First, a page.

The stockings are hung (on the stairwell as I have no chimney) with care, and the calendar year is drawing to a close.
The end of a semester and end of a calendar year is always an interesting time for an academic. Our year really runs from September to mid-May (and then summer school is an entirely different beast). The calendar and seasonal changes that take place as December moves to January still apply–but it is a little different. January may be the new year; but for those of us who live in the rhythm of academia, January is really just the start of spring semester. The “new” year starts in September.
Nonetheless, there are still nice rituals,even for academics, as the semester ends and the calendar year ends.
As I am out of the classroom now, some of the end of the year rituals are no longer part of my year-end: No more sitting in front of piles of papers, reading and commenting and grading–smiling when I see that my students “got it.” Making other facial expressions (and other expressions) when I see that something was missed–routinely, and so knowing that I need to make some changes to the class the next time I teach it. No more the feeling of satisfaction when that last paper is read and that last grade entered. No more the search for anything else I can do other than sit there and grade papers!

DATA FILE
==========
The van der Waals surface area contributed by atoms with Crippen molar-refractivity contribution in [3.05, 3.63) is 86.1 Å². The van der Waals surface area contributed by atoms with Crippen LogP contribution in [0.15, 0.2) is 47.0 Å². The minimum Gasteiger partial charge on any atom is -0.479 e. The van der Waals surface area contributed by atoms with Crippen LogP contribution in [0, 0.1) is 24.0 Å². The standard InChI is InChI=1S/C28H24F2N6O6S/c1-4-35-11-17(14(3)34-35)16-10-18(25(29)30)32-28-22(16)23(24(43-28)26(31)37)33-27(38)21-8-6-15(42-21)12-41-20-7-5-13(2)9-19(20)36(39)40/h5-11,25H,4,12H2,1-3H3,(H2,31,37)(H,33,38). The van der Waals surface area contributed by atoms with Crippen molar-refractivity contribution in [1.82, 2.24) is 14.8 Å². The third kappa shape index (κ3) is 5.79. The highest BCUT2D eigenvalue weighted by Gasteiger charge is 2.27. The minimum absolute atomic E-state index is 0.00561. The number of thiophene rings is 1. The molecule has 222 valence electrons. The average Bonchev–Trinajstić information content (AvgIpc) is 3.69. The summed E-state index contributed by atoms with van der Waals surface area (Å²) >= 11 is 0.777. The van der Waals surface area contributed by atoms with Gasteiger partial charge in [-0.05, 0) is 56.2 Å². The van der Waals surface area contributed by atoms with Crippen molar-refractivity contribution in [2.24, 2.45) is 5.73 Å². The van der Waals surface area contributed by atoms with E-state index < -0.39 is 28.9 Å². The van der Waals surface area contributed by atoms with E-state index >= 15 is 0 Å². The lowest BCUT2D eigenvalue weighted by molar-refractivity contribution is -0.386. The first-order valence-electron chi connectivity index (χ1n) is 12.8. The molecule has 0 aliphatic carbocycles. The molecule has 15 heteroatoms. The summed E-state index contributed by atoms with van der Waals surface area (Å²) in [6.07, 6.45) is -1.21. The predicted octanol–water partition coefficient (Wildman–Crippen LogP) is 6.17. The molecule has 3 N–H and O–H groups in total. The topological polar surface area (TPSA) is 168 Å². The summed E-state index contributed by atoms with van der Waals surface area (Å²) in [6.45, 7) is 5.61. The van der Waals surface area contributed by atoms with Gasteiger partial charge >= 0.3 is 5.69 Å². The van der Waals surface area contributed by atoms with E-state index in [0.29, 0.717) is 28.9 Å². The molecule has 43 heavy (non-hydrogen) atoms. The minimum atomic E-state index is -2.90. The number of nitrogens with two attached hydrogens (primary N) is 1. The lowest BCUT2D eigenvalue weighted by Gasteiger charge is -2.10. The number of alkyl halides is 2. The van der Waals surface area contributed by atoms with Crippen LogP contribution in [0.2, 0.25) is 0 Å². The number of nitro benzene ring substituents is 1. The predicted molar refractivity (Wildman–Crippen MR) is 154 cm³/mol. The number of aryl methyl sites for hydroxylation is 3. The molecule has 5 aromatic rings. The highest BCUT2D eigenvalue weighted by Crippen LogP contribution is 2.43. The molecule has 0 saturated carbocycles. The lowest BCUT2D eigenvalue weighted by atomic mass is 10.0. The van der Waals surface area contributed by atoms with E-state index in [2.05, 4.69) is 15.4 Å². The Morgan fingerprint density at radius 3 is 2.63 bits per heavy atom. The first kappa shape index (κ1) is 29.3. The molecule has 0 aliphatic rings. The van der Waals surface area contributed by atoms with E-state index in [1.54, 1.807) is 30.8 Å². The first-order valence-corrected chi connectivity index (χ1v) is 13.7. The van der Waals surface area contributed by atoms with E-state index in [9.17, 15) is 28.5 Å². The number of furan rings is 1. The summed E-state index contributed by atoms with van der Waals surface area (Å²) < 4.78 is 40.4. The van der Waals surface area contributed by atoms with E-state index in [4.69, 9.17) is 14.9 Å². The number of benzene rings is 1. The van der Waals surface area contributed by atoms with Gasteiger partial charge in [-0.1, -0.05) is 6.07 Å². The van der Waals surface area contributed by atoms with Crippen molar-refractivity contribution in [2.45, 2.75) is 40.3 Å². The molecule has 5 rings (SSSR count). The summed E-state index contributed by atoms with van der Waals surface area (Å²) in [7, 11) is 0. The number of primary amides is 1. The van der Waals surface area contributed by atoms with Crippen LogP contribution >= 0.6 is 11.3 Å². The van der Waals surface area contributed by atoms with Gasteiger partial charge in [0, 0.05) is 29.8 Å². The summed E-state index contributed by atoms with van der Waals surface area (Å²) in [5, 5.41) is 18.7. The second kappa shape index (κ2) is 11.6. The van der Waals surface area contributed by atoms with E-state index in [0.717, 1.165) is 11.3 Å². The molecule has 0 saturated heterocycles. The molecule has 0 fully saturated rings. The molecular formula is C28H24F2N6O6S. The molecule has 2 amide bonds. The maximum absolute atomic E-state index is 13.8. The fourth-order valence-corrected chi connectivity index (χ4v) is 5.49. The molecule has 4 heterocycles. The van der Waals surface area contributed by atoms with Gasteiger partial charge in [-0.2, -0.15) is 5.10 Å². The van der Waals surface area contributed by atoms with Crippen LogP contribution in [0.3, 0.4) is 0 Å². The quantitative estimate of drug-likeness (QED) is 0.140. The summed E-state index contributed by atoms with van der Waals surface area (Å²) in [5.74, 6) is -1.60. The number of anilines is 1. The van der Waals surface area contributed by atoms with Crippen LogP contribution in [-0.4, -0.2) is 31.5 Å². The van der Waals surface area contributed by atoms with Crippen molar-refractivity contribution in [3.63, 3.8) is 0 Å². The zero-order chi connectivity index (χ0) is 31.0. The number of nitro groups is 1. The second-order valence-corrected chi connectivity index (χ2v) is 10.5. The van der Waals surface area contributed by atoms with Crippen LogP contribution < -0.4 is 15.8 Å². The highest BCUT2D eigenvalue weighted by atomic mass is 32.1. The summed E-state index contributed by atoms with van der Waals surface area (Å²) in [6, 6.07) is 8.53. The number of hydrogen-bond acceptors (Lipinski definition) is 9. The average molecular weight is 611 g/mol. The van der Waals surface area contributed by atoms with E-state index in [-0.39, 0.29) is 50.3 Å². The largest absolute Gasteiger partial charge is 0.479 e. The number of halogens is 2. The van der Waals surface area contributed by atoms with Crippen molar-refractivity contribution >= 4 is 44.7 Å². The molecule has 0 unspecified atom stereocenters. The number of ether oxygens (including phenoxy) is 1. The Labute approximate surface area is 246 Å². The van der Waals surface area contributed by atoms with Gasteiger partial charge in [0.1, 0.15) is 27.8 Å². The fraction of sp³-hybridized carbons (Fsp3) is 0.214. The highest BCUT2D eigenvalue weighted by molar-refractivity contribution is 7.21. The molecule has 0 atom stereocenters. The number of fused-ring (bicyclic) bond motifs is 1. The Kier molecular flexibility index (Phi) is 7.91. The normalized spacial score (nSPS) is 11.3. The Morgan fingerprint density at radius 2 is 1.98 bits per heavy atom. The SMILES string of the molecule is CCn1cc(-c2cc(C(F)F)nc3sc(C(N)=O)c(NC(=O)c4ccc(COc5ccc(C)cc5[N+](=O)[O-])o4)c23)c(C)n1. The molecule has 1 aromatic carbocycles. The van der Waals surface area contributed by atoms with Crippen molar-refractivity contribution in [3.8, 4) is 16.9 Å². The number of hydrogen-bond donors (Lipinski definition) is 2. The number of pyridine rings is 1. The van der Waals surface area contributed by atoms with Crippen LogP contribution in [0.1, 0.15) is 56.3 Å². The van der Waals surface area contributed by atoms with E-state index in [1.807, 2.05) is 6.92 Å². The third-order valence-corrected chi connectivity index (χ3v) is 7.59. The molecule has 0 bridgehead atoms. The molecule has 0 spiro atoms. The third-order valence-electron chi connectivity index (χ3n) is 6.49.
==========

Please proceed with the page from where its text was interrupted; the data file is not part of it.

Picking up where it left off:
As a faculty member, at least for me, the end of the semester really did bring a feeling of completion and closure–and, just as importantly, the promise of a fresh start with the beginning of the next semester. A course ended; a new course will begin–new students, new goals, new teaching ideas.
Out of the classroom now, and so much of my work doesn’t end and begin with the semester (and of course it never really all did as a faculty member–there are always ongoing projects, but the heart of what I did–teaching–had a self-contained beginning and end).
But there are still possibilities for end of the year rituals.
I clean my desk. I do my best to address those e-mails that have been lingering in my in-box (I have never been completely successful at the one read and respond method so many of those productivity people recommend–too many e-mails that have longer-term implications and can’e be read and responded (or turfed)). I file (and as much as I try there as well–I still have paper files and haven’t been able to make the transition to a paperless office).
At the end of the semester, especially at the end of fall semester, the last few days before the university shuts down are a little more quiet. Fewer people on campus each day; the phone rings less often; the e-mails don’t roll in quite so fast–a chance to work and not just dash from meeting to meeting, e-mail to e-mail, mini (or perceived) crisis to next perceived crisis.
I hope you are all enjoying a little time away, a chance to wrap up one semester and plan anew for spring, and an opportunity to remember why we do what we do and what about our work gives us joy and satisfaction.
Enjoy the holidays and we will see you in 2016.